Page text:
<plugins>
			<plugin>
				<groupId>org.springframework.boot</groupId>
				<artifactId>spring-boot-maven-plugin</artifactId>
			</plugin>
		</plugins>
	</build>

</project>

Some new appearances are actuator and ribbon. The one we are interested in eight now is Ribbon, a client-side load balancer, fully integrated with RestTemplate. All we need to do to enable RestTemplate to find services by name, and load-balance calls to a service in case we have multiple instances of that services, is to add a @LoadBalanced annotation in our code, where RestTemplate is created, in ExecuterApplication

@LoadBalanced
@Bean
public RestTemplate restTemplate() {
	return new RestTemplate();
}

We also need to change the values used to refer to our services from IP and port to the service name. To make our properties more manageable, we will first change the extension of our properties file, renaming it from application.properties to application.yml. Once we have done that, we can rewrite its contents in YAML format:

server:
  port: 8092

analysis:
  url: http://analysis-service
  endpoint:
    analyses: analyses
    scheduler: scheduler
    failure: result/failed
    success: result/success

file:
  url: http://files-service
  endpoint:
    download: download

spring:
  application:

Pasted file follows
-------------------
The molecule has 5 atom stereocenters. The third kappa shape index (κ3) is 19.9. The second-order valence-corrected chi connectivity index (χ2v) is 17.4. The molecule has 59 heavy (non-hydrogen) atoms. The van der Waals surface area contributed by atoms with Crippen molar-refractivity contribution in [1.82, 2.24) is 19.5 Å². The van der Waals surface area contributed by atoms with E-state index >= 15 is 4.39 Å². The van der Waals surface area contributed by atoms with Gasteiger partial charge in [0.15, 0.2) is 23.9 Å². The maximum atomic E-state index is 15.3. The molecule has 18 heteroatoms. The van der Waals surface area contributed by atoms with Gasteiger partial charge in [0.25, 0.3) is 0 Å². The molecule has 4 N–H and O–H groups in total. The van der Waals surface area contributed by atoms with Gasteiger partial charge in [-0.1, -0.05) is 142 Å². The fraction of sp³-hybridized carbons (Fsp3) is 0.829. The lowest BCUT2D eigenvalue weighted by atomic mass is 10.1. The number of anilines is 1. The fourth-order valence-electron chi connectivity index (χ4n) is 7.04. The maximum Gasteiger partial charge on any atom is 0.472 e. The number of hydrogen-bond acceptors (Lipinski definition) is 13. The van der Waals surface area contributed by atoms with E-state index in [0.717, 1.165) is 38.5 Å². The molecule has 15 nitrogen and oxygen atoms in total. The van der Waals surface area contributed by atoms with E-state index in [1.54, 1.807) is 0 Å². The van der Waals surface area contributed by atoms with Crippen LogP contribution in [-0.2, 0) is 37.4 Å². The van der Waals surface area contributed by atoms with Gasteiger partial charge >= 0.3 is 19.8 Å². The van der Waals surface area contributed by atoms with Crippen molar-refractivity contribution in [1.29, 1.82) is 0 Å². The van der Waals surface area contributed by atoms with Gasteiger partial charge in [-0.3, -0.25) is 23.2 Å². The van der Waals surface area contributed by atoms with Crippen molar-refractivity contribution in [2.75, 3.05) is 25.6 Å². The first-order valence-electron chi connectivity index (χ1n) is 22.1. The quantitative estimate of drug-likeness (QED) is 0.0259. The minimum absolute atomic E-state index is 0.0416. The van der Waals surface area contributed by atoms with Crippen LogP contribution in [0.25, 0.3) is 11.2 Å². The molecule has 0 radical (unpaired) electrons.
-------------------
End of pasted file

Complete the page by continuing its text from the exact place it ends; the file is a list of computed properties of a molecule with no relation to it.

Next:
name: executer-service

eureka:
  instance:
    leaseRenewalIntervalInSeconds: 1
    leaseExpirationDurationInSeconds: 2
  client:
    serviceUrl:
      defaultZone: http://127.0.0.1:8761/eureka/
    healthcheck:
      enabled: true
    lease:
      duration: 5

management:
  port: 8093
  context-path: /details
  security:
    enabled: false

As you can observe, we no longer refer to the analysis service URL as http://localhost:8091, we have replaced it with http://analysis-service, and we have done the same with the file service. If we now run our system and submit a new analysis to the analysis service, we will see that the executer service is able to retrieve and execute the analysis, communicating with the analysis and file service without any problems.

And that actuator dependency we also added in the POM file? It’s Spring Boot’s way of offering us a set of diagnosis tools for our microservice. It will make available a set of URLs that retrieve operation data about your microservice, like:

And others. It has its own property entries in the YAML file, and in our example we are running without any security, on a different port than our main server and at the /details context path.